We’re seeing different measures in place around the region, with regulators from Indonesia to Malaysia, Hong Kong and China moving with incentives to promote green bond issuance and sustainable finance, for example, but also imposing stricter guidelines around assessment and reporting of sustainability and climate change risks.
Do approaches to social and governance risks differ in markets across the region?
While insurers in the APAC region move to tackle the potential risks from ESG considerations on their insurance policies, they are increasingly incorporating the principles into their investment strategies. These can be different in each market because of local factors.
Social risks in the region impact more on life and health insurers because of demographic trends, such as ageing populations, changes in urbanisation or growth in wealth generation, for example.
That said, given the penetration of different insurance products in the region is considerably lower compared to US and European markets, there’s still quite a lot of opportunities for insurers to tap across APAC.
Governance of course is a big factor in many markets in the region, with a more recent focus on issues in Australia, for example. The region still has some catching up to do in areas like board independence, accountability and oversight over sustainability matters, active stewardship and public disclosures, but that is certainly improving with a more proactive stance from regulators.
What are the key steps carriers in the region must take over the next 12 months?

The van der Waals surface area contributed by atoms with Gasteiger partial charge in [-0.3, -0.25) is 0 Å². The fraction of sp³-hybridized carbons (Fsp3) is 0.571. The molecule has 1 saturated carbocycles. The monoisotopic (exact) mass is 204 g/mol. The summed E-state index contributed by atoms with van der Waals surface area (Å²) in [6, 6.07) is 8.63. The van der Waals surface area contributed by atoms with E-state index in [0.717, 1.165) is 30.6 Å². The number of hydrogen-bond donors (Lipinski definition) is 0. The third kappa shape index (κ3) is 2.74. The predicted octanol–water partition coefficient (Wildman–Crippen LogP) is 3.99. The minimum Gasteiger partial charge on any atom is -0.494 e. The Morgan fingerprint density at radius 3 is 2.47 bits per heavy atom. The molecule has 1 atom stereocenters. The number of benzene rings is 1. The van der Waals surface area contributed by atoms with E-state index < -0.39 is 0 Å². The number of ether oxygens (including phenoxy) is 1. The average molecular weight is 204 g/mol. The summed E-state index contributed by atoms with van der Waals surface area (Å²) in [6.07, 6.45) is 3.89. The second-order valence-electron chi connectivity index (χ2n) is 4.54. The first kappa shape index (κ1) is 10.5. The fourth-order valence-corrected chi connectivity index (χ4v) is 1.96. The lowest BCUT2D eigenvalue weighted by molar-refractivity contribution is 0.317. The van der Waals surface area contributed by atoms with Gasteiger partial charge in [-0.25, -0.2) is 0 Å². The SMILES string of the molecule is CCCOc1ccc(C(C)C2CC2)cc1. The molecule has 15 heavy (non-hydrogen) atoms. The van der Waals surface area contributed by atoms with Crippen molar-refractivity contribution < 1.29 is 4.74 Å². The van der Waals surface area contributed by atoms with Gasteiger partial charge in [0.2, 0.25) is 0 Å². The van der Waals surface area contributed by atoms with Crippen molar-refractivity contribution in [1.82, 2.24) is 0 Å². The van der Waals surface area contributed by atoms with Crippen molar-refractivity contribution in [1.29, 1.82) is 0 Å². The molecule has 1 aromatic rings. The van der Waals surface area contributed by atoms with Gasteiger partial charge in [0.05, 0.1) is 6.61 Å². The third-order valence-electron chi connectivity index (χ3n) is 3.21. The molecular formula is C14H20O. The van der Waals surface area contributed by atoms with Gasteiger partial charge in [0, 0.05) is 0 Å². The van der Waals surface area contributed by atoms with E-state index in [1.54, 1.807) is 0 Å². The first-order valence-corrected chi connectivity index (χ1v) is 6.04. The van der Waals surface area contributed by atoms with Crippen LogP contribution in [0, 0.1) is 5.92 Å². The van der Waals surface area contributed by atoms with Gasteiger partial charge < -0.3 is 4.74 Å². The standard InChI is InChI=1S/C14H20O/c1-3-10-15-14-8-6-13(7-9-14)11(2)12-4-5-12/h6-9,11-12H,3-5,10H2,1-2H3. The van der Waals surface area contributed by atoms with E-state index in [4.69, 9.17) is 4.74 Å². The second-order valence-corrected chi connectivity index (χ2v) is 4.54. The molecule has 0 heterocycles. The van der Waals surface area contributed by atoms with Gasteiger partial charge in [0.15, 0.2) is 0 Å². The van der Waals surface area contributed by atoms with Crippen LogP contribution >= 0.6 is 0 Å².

ESG issues have moved to the forefront of the agenda of insurers across APAC at a pace far faster than many leaders anticipated, particularly given that we are still enduring the Covid-19 pandemic. The scope and complexity of ESG require insurers to both develop holistic long-term strategies and prioritise pragmatic near-term actions.
The immediate (next 12 months) imperative for insurance leaders in the region is to assess the potential impacts of ESG and the increasing expectations from a broader group of stakeholders, including the impact on financial performance, public perception and the ability to generate value. Only then can insurers determine the breadth and depth of their response.
“Asian regulators are developing ESG and sustainability disclosure requirements that are more in line with those in Europe and the US.”
Once this initial strategic assessment has been performed, a set of enterprise-wide priorities can be defined and progress monitored. Given the pace of global change, it will be important for carriers in the region to continue to track and monitor ESG developments both in APAC and other jurisdictions, and reflect any necessary changes in their strategic response and priorities.
We will also likely see APAC insurers revisit their operating and governance models to align their organisations on ESG imperatives, and increase the amount of engagement they have with a broader group of external stakeholders.
What would you like to see change in the way ESG is currently addressed by carriers in the region?